Anyways, I'm not going to post a comprehensive review, a) because I'm not that far in, and b) because it would be easier to provide a link for an existing review (the one that inspired me to buy the book, in fact). No need to reinvent the wheel. Essentially what this posts amounts to is another recommendation of the book. It's well-organized, and the ratio of inspirational fluff to the nature/origins of the Underdark to actual locations and monsters seems to be pretty spot-on. I'm sure that many people might prefer more "crunch," but I have enough monster stat blocks on the DnDi Monster Builder! So while new monsters are always nice to have, I appreciate that the section was relatively short. Also appreciated is a list of monsters from other products, organized by which areas of the Underdark they are most likely to be encountered. Sweet! It's helpful, going straight to the point without taking up much space.
The prose is fairly engaging, especially considering that the style of most D&D books tends to cause my mind to wander. At first I figured that the origin story and history of Torog would be a section that I'd struggle to maintain interest in as I tried to breeze through it as fast as possible, but it was actually one of the more interesting reads in any D&D book. Torog may be one ugly mofo (he's pictured toward the back of the book - not for the faint of heart), but his characterization is just downright intriguing. A lot of it comes from the complex relationship that he has with other beings, given that he's an evil god. During the Dawn War, all of the gods (good and evil) were fighting together against the Primordials. Torog got royally screwed over by his Primordial nemesis, who cursed him just before Torog finished him off. Essentially, Torog's wounds never heal and he can't leave the underdark. His throes of pain carved out some of the widest passages, which are now known as the King's Road and still contain splatters of the god's blood. Essentially, the rest of the gods abandoned him down there, though because of the curse he can't get back to the Astral Sea anyways (his power quickly diminishes upon leaving the Underdark). The perks of this arrangement are that he is the only god that has a direct influence on the world; the rest are forbidden to meddle in the affairs of mortals by the Primal Spirits who expelled both the gods and the primordials from the world toward the end of the Dawn War, so that the very world that they were fighting over wasn't destroyed in the conflict. Of course in the deepest parts of the Deeps there are rifts to the Far Realm, and so Torog is also a kind of guardian of the world, keeping abominations from the Far Realm at bay. Talk about a case study in contradictions! His relationship with Lolth and the Drow, who also share dominion of the Underdark with him, is complex but somewhat wrapped in mystery (followers of each god have their own "version" of things). And to top it all off, he has somewhat of a death wish, and who wouldn't given an immortal life of endless torment?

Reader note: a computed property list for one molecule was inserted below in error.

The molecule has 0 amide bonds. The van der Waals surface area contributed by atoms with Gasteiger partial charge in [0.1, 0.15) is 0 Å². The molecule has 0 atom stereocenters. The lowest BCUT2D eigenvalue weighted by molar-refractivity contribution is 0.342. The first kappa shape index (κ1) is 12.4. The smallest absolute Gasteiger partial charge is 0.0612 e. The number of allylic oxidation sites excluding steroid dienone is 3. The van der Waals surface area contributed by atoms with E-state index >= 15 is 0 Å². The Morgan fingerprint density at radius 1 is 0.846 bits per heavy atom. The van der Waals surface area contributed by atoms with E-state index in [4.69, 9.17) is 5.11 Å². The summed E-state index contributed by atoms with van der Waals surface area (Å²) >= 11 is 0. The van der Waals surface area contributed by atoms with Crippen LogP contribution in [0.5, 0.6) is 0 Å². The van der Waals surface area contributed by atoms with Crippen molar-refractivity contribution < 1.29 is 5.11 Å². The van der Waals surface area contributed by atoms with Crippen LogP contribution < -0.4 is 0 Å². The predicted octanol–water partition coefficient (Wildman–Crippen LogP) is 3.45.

If only more of the gods were given such vibrant personalities then perhaps I would show more interest in the D&D pantheon.